Locations of coffee cultivation in the past

Until the XIV century, coffee grew in Ethiopia as a wild plant. Later coffee tree was brought to the Arabian Peninsula. In the late XVI century, European traders began buying coffee in Arab ports, and brought it into Europe in the 1600-ies. As legend has it, in the middle of the XVII century Muslim pilgrim smuggled coffee beans into South India. From there, at the end of the XVII century Dutch traders smuggled coffee tree on Java and Sumatra. It put an end to the Arab monopoly on coffee cultivation.

Thereupon, in 1706 the Dutch colonists sent the coffee tree sapling to the Botanical garden in Amsterdam, and that was a tree which marked the beginning of the coffee cultivation in the New World colonies.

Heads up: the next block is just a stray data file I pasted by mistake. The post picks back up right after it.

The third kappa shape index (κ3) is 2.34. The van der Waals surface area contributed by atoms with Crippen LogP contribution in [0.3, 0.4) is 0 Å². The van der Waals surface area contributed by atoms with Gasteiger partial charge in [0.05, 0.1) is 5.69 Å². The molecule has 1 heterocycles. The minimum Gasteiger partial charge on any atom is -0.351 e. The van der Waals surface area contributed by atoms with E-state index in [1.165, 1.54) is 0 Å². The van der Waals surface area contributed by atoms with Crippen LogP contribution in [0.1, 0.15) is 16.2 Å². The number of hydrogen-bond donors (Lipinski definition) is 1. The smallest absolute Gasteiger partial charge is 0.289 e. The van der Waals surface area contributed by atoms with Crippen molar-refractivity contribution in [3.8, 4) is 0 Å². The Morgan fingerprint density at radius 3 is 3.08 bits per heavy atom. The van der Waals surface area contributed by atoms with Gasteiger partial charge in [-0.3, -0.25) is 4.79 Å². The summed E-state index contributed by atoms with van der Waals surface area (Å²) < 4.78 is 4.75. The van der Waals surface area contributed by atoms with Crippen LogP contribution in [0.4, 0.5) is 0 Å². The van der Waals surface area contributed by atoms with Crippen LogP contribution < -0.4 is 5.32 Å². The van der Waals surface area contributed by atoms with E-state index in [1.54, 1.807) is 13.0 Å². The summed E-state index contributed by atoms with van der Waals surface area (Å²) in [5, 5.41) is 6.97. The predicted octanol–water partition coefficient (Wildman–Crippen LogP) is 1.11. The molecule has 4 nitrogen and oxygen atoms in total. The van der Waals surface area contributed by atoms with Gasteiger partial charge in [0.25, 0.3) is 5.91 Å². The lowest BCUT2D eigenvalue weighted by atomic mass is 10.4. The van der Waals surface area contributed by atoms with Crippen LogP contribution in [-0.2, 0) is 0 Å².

A few years later the King of France received the coffee tree sapling as a gift from the Dutch, and soon after the French took away varieties of Mocha from Yemen into the island of Bourbon (now - Reunion, near the island of Madagascar). Thus the story of the famous Arabica brand called “bourbon” began.

In 1721the plantations were laid in Guiana and Martinique, 1727 - in Brazil, 1730 - in Jamaica (the beginning of the famous variety “Blue Mountain”), 1748 - Cuba, 1760 - Guatemala, 1779 - in Costa Rica. Eventually at the beginning of the XIX century coffee belt around the Earth was closed. Within a few centuries, coffee became popular in both hemispheres, being a good source of income.